First off, even ISO 25 was not fast enough to really bring out the magic in LomoChrome Turquoise when shot through the back side of the film. I also learned that the mistakes made earlier were not the last I’d make for this article’s shoot. But I also learned something cool about the film as well thanks to a mystery light leak on many of the shots. If you notice in the shots above, the leak is sometimes golden and sometimes dark red. So I know that when exposed enough, I can get those colors out of this film.

Exposing Both Sides

Always a fun technique, EBS or exposing both sides is literally what it sounds like. First you shoot a normal roll of color film, rewind it, then attach it to a new film cassette and rewind so you can then shoot through the back. Or you can do this from the back first, then the front.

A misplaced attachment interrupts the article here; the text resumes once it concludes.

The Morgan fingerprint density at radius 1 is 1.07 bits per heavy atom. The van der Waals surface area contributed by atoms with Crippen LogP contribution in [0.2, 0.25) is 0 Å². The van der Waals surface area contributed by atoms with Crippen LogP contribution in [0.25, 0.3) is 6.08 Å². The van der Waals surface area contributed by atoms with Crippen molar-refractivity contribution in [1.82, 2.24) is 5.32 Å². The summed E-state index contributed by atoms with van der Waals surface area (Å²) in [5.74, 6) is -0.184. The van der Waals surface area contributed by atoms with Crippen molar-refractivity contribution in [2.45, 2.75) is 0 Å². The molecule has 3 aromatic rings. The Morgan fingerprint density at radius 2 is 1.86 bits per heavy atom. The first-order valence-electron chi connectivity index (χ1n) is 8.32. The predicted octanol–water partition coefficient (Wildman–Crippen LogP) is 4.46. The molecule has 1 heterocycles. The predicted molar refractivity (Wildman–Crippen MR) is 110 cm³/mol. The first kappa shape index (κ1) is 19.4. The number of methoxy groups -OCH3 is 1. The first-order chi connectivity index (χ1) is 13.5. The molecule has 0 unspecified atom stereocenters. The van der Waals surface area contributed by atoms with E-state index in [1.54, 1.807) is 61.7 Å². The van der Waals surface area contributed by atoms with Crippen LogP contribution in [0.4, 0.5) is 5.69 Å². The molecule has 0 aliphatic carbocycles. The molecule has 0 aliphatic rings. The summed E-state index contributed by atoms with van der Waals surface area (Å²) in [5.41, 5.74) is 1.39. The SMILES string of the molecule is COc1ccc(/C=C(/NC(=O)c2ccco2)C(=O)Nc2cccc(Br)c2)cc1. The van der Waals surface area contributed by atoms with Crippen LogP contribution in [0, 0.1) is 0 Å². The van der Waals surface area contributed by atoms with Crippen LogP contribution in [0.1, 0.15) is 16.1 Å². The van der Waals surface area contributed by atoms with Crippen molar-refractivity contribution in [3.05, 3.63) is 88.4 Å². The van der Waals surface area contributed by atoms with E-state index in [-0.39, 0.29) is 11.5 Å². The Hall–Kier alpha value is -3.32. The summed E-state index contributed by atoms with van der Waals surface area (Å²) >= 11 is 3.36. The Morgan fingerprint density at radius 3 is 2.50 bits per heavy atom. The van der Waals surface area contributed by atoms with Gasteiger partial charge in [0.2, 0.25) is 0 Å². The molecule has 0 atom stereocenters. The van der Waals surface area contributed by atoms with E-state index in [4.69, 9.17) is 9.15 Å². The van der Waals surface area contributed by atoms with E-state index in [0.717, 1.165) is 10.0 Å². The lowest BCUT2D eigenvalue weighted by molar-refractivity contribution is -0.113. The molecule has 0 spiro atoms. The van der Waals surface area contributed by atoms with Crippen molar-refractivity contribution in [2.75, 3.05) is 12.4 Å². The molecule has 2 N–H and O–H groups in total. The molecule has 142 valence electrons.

Credits: alienmeatsack

All of these EBS shots were taken by shooting as redscale, running through the exposure range on each side from ISO 25 to 800. And then I flipped the redscale version back and I shot about 8-10 or so frames with my one of my Lomo LC-As set from ISO 25-400 and repeating.

This is where the film really revealed its capabilities. And it reminded me that I had a lot more experimenting to do to learn the best way to get those crazy turquoise blues and the golden yellows and the dark deep reds.

So despite some setbacks, some dirty chemicals, and thanks a little random luck, I have more goals to try when shooting this film.

LomoChrome Turquoise XR 100-400 is as fun and amazing as I had hoped even with my mistakes. It has amazing potential both shot regularly or very heavily overexposed as redscale type films, beyond what you would think you’d get out of it. And that is why I love LomoChrome Purple, redscale in general, and now my new favorite, LomoChrome Turquoise.

I look forward to shooting more of it and seeing your photos too. Remember, the box speed is just there as a guide. Shoot at whatever exposure creates the results that make you happy and that is all that matters.


See also: